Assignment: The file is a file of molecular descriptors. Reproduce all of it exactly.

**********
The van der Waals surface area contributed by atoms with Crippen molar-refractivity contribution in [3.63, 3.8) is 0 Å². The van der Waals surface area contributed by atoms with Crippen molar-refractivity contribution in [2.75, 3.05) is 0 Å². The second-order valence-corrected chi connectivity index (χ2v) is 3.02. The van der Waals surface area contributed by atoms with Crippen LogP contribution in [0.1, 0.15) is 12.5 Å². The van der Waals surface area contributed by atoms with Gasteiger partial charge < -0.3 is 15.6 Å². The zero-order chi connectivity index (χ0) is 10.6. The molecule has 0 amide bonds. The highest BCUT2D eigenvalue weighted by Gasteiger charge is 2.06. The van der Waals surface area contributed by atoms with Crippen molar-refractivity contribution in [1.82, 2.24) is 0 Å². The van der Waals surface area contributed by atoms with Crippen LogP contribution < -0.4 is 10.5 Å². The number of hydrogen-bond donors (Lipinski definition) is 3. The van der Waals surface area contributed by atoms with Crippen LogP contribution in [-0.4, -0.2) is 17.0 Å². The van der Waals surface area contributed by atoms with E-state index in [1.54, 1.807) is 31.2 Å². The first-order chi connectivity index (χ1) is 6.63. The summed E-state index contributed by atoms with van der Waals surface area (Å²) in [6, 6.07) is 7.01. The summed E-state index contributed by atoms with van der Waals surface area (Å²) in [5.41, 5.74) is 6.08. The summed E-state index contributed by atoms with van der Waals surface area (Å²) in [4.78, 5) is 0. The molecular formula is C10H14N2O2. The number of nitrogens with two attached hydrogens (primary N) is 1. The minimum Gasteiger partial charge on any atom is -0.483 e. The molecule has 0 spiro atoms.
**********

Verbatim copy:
The van der Waals surface area contributed by atoms with Crippen molar-refractivity contribution in [3.63, 3.8) is 0 Å². The van der Waals surface area contributed by atoms with Crippen molar-refractivity contribution in [2.75, 3.05) is 0 Å². The second-order valence-corrected chi connectivity index (χ2v) is 3.02. The van der Waals surface area contributed by atoms with Crippen LogP contribution in [0.1, 0.15) is 12.5 Å². The van der Waals surface area contributed by atoms with Gasteiger partial charge < -0.3 is 15.6 Å². The zero-order chi connectivity index (χ0) is 10.6. The molecule has 0 amide bonds. The highest BCUT2D eigenvalue weighted by Gasteiger charge is 2.06. The van der Waals surface area contributed by atoms with Crippen molar-refractivity contribution in [1.82, 2.24) is 0 Å². The van der Waals surface area contributed by atoms with Crippen LogP contribution < -0.4 is 10.5 Å². The number of hydrogen-bond donors (Lipinski definition) is 3. The van der Waals surface area contributed by atoms with Crippen LogP contribution in [-0.4, -0.2) is 17.0 Å². The van der Waals surface area contributed by atoms with E-state index in [1.54, 1.807) is 31.2 Å². The first-order chi connectivity index (χ1) is 6.63. The summed E-state index contributed by atoms with van der Waals surface area (Å²) in [6, 6.07) is 7.01. The summed E-state index contributed by atoms with van der Waals surface area (Å²) in [5.41, 5.74) is 6.08. The summed E-state index contributed by atoms with van der Waals surface area (Å²) in [4.78, 5) is 0. The molecular formula is C10H14N2O2. The number of nitrogens with two attached hydrogens (primary N) is 1. The minimum Gasteiger partial charge on any atom is -0.483 e. The molecule has 0 spiro atoms.